Farm Ireland

Saturday 17 March 2018

Opposition grows to EirGrid's 45m-high pylons

Catriona Murphy

Opposition is growing to the controversial proposal to build a corridor of 45m-high pylons for electricity lines through some of Ireland's most scenic areas.

The €500m Grid Link Project will connect substations in Knockraha, Co Cork to Dunstown near Kilcullen, Co Kildare, via Great Island, Co Wexford.

There are eight possible options for the link between Knockraha and Great Island, and another six between Great Island and Dunstown.

Each route is a 1km-wide corridor and a planning application for the final route will be lodged in 2015. At a proposed height of 45m, the pylons would be 10 times the height of an average bungalow.

EirGrid said the new 400kV overhead power line linking Leinster and Munster would provide a platform for economic growth and job creation in the south and east.

However the crowds attending public meetings against the 4,000 proposed pylons are growing by the week, with 500 locals turning up in Piltown, Co Kilkenny and more expected at a meeting in Cahir, Co Tipperary tonight. A protest march is being organised at Mahon Falls in Co Waterford on Saturday, November 9 at 1pm.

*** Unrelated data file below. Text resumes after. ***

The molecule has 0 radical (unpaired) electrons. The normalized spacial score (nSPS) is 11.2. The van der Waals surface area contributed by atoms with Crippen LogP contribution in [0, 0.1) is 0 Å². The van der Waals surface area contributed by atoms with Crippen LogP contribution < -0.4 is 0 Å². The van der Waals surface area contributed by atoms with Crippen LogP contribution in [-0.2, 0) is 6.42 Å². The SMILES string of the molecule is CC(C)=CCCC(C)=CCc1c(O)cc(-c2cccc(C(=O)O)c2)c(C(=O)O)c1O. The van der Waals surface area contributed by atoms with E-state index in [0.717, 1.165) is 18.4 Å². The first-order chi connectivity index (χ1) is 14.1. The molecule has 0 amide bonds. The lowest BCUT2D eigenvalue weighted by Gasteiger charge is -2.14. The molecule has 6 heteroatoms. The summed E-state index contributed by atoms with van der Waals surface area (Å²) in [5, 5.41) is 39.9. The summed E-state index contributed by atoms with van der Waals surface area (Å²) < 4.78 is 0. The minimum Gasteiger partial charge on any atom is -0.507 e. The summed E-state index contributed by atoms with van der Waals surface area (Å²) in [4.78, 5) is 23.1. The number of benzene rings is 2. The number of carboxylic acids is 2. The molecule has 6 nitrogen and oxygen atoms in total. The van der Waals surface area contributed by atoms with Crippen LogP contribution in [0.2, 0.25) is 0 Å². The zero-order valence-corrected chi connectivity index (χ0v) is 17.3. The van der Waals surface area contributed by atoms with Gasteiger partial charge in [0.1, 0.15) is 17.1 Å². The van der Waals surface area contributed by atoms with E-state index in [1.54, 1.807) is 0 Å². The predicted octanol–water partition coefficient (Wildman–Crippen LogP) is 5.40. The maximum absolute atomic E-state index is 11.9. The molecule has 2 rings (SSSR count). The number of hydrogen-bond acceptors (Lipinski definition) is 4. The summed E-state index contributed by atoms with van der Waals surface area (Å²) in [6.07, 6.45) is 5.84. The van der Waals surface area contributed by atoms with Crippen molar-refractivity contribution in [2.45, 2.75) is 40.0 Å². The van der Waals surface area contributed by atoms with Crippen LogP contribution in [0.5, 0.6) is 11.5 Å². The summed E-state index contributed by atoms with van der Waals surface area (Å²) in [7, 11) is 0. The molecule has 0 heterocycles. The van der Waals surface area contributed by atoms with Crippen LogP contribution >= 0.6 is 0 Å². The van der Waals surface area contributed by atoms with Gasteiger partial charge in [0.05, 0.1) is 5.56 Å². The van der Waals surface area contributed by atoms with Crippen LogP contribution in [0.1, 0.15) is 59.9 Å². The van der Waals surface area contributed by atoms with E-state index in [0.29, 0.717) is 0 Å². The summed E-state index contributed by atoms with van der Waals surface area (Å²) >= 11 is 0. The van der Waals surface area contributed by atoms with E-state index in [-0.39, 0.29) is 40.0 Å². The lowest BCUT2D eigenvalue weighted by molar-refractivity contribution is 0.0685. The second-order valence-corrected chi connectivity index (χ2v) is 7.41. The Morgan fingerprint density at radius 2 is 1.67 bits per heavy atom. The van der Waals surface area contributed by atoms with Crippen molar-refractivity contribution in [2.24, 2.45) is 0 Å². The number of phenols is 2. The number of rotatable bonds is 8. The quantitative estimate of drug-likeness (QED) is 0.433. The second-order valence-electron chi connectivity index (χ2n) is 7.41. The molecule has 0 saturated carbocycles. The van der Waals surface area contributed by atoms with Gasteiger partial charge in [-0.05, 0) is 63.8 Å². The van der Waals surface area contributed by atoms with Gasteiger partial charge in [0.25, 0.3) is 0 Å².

One option being sought by opponents to the pylon plan is that the high-voltage electricity lines be buried rather than carried on overhead lines.

Eirgrid has not revealed the payment rates to landowners on whose land the proposed pylons would be built but it is understood to be in the region of €20,000. The IFA has advised farmers, landowners and the public to make their opinions on the project known to EirGrid before the consultation period ends on November 26.

Also Read

Feedback from this consultation will be used to identify the 'least constrained' corridor which best avoids social, environmental, technical and other constraints.

Detailed information on the routes is available to download from /projects/gridlink and is on view at the Grid Link Project information centres in Carlow, Carrick-on-Suir, Kilcullen, Midleton and New Ross.

Irish Independent